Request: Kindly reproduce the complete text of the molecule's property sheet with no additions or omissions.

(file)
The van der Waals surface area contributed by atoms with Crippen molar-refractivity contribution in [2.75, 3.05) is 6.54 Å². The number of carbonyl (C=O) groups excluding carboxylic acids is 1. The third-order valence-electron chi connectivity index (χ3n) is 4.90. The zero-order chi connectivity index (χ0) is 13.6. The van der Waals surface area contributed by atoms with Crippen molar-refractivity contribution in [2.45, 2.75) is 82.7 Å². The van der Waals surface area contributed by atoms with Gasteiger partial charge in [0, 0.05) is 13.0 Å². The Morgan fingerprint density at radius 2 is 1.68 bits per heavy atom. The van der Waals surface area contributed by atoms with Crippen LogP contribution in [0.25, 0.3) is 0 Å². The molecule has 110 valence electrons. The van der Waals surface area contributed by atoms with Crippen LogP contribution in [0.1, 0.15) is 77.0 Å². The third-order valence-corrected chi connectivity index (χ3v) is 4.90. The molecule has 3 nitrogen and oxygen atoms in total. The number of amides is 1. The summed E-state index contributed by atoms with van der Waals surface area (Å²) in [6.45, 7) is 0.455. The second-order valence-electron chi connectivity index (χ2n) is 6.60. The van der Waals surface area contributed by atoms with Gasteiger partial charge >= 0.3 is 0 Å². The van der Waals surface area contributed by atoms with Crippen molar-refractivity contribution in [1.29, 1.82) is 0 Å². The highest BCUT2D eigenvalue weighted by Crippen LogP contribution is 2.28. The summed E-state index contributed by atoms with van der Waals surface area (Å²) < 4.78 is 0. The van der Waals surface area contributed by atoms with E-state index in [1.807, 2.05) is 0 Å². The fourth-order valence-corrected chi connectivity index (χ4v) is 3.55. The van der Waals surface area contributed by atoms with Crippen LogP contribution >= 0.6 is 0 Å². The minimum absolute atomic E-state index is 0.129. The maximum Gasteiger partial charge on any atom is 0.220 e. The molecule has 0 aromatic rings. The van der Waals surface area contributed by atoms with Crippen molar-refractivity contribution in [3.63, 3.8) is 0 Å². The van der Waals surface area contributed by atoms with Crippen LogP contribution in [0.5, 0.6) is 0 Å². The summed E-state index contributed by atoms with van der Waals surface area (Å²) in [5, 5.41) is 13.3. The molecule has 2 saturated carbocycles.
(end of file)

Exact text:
The van der Waals surface area contributed by atoms with Crippen molar-refractivity contribution in [2.75, 3.05) is 6.54 Å². The number of carbonyl (C=O) groups excluding carboxylic acids is 1. The third-order valence-electron chi connectivity index (χ3n) is 4.90. The zero-order chi connectivity index (χ0) is 13.6. The van der Waals surface area contributed by atoms with Crippen molar-refractivity contribution in [2.45, 2.75) is 82.7 Å². The van der Waals surface area contributed by atoms with Gasteiger partial charge in [0, 0.05) is 13.0 Å². The Morgan fingerprint density at radius 2 is 1.68 bits per heavy atom. The van der Waals surface area contributed by atoms with Crippen LogP contribution in [0.25, 0.3) is 0 Å². The molecule has 110 valence electrons. The van der Waals surface area contributed by atoms with Crippen LogP contribution in [0.1, 0.15) is 77.0 Å². The third-order valence-corrected chi connectivity index (χ3v) is 4.90. The molecule has 3 nitrogen and oxygen atoms in total. The number of amides is 1. The summed E-state index contributed by atoms with van der Waals surface area (Å²) in [6.45, 7) is 0.455. The second-order valence-electron chi connectivity index (χ2n) is 6.60. The van der Waals surface area contributed by atoms with Gasteiger partial charge >= 0.3 is 0 Å². The van der Waals surface area contributed by atoms with Crippen molar-refractivity contribution in [1.29, 1.82) is 0 Å². The highest BCUT2D eigenvalue weighted by Crippen LogP contribution is 2.28. The summed E-state index contributed by atoms with van der Waals surface area (Å²) < 4.78 is 0. The van der Waals surface area contributed by atoms with E-state index in [1.807, 2.05) is 0 Å². The fourth-order valence-corrected chi connectivity index (χ4v) is 3.55. The van der Waals surface area contributed by atoms with Crippen LogP contribution >= 0.6 is 0 Å². The minimum absolute atomic E-state index is 0.129. The maximum Gasteiger partial charge on any atom is 0.220 e. The molecule has 0 aromatic rings. The van der Waals surface area contributed by atoms with Crippen molar-refractivity contribution in [3.63, 3.8) is 0 Å². The van der Waals surface area contributed by atoms with Crippen LogP contribution in [0.5, 0.6) is 0 Å². The summed E-state index contributed by atoms with van der Waals surface area (Å²) in [5, 5.41) is 13.3. The molecule has 2 saturated carbocycles.